Sukuk issuance utilizes a number of different shariah structures but all make use of the purchase undertaking.
The purchase undertaking is the key credit document in sukuk issuance. It provides for the return on an investment at maturity and under any early redemption right, whether arising as the result of a default event or otherwise.
Purchase undertakings have come under great scrutiny from shariah scholars, who feel that they have been developing into an instrument guaranteeing a return on certain types of sukuk that should be subject to the investment risk associated with an equity investment.
AAOIFI has sought to move sukuk away from classification as a pure debt instrument toward reclassification as an equity instrument, in order to better reflect the position of sukuk in the Islamic finance sphere.
An evolution in market perception will need to occur to move transaction risk disclosure, and therefore investor focus, away from focusing solely on the obligor under the purchase undertaking toward greater focus on the creditworthiness of the sukuk assets as well.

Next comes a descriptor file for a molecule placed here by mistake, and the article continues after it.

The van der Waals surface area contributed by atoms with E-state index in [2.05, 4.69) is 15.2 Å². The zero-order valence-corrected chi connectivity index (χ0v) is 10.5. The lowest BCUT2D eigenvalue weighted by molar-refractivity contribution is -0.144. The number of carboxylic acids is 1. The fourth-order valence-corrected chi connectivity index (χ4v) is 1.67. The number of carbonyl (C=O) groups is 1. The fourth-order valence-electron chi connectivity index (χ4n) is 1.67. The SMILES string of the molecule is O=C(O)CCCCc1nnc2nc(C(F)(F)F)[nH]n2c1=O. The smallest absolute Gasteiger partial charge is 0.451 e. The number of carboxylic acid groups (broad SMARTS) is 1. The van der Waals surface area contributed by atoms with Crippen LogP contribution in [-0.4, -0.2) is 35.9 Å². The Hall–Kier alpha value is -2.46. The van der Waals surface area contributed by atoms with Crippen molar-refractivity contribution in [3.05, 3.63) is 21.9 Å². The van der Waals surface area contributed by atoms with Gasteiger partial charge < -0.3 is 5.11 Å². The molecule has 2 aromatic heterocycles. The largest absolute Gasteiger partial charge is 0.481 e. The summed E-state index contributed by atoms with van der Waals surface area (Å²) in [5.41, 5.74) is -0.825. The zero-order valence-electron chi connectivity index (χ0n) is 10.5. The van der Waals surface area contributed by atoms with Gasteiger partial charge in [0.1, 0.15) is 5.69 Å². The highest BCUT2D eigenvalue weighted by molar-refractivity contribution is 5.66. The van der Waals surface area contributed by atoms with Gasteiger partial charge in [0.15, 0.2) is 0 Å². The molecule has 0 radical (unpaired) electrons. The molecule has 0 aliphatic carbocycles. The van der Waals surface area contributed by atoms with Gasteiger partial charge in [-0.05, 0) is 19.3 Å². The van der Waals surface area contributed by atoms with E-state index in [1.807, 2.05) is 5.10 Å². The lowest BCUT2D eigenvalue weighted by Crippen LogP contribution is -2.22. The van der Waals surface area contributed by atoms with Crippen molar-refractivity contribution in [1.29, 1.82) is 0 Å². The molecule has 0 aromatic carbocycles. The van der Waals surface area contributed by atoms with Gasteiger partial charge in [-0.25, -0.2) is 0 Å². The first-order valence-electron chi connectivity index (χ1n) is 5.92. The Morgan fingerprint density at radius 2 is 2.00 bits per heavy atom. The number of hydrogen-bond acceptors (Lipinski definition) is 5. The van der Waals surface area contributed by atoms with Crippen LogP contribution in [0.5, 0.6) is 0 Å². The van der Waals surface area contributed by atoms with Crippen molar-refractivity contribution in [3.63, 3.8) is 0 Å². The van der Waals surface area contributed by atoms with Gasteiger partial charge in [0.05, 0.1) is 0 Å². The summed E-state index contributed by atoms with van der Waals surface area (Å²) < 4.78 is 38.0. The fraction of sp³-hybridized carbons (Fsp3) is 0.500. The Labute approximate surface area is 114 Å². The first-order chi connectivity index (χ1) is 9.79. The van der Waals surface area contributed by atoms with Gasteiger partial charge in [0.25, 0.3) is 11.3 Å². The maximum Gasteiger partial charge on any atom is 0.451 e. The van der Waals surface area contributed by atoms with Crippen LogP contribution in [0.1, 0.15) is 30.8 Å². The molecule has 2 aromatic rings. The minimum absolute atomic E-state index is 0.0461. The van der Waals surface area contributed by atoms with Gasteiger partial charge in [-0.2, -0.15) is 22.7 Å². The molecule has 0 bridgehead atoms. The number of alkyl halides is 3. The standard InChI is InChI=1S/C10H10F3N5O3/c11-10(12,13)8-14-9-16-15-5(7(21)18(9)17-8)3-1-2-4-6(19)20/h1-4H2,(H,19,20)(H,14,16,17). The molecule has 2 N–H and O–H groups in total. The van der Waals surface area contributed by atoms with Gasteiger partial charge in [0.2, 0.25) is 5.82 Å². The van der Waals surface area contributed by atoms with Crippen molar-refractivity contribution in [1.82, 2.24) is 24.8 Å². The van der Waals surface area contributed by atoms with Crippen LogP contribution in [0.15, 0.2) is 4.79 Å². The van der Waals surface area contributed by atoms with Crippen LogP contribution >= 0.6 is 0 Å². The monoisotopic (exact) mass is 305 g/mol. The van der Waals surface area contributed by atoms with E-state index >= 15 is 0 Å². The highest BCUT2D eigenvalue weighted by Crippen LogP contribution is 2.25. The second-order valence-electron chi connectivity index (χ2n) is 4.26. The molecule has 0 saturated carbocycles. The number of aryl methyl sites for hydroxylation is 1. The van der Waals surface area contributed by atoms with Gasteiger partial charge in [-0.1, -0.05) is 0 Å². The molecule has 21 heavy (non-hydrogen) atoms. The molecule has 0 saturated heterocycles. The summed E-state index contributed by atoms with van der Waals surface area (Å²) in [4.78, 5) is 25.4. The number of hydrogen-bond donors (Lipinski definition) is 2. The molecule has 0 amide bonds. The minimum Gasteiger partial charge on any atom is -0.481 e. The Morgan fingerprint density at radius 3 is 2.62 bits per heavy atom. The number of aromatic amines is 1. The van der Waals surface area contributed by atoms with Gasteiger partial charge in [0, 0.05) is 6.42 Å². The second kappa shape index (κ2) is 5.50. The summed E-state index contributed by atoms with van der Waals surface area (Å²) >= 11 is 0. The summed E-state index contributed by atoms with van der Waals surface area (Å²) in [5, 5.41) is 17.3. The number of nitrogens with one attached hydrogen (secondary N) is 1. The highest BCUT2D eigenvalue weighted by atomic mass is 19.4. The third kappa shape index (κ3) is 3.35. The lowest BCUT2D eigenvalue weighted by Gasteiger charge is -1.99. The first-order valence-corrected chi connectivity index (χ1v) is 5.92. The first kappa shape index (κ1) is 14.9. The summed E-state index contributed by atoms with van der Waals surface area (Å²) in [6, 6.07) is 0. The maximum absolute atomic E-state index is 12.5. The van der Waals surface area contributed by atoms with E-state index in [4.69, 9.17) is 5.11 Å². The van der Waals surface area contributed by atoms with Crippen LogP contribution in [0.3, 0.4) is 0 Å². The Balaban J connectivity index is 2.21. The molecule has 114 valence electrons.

As is the case with most Islamic finance instruments, the typical approach to sukuk is to take the equivalent instrument in conventional finance and to attempt to replicate it in a way that is shariah-compliant. In the case of sukuk, consideration is given to the important commercial features (such as rate of periodic return, return at maturity, and financial covenants), together with key legal considerations (such as transaction risk disclosure, events of default, and representations and warranties). The market has tended to place sukuk in the same asset class as a conventional bond and has thus identified sukuk as debt capital market instruments. However, this view is at odds with Islamic jurisprudence, which, though differing on certain issues of interpretation in relation to detail, has almost universally agreed that sukuk should be viewed as equity investments, thereby exposing the investor to ownership risk in relation to the assets they have purchased through their investment in sukuk. This issue came to a head in February 2008, with the announcement by the Accounting and Auditing Organization for Islamic Financial Institutions (AAOIFI)1 that in its view the majority of sukuk in the market at that time were not in compliance with the precepts of shariah. The concerns of the scholars centered around the use and application of the purchase undertaking in sukuk transactions, and particularly the methodology used to determine the exercise price (or purchase price) for the sukuk assets upon an exercise by the issuer/trustee of its right to require the obligor to purchase those sukuk assets pursuant to the terms of the purchase undertaking.
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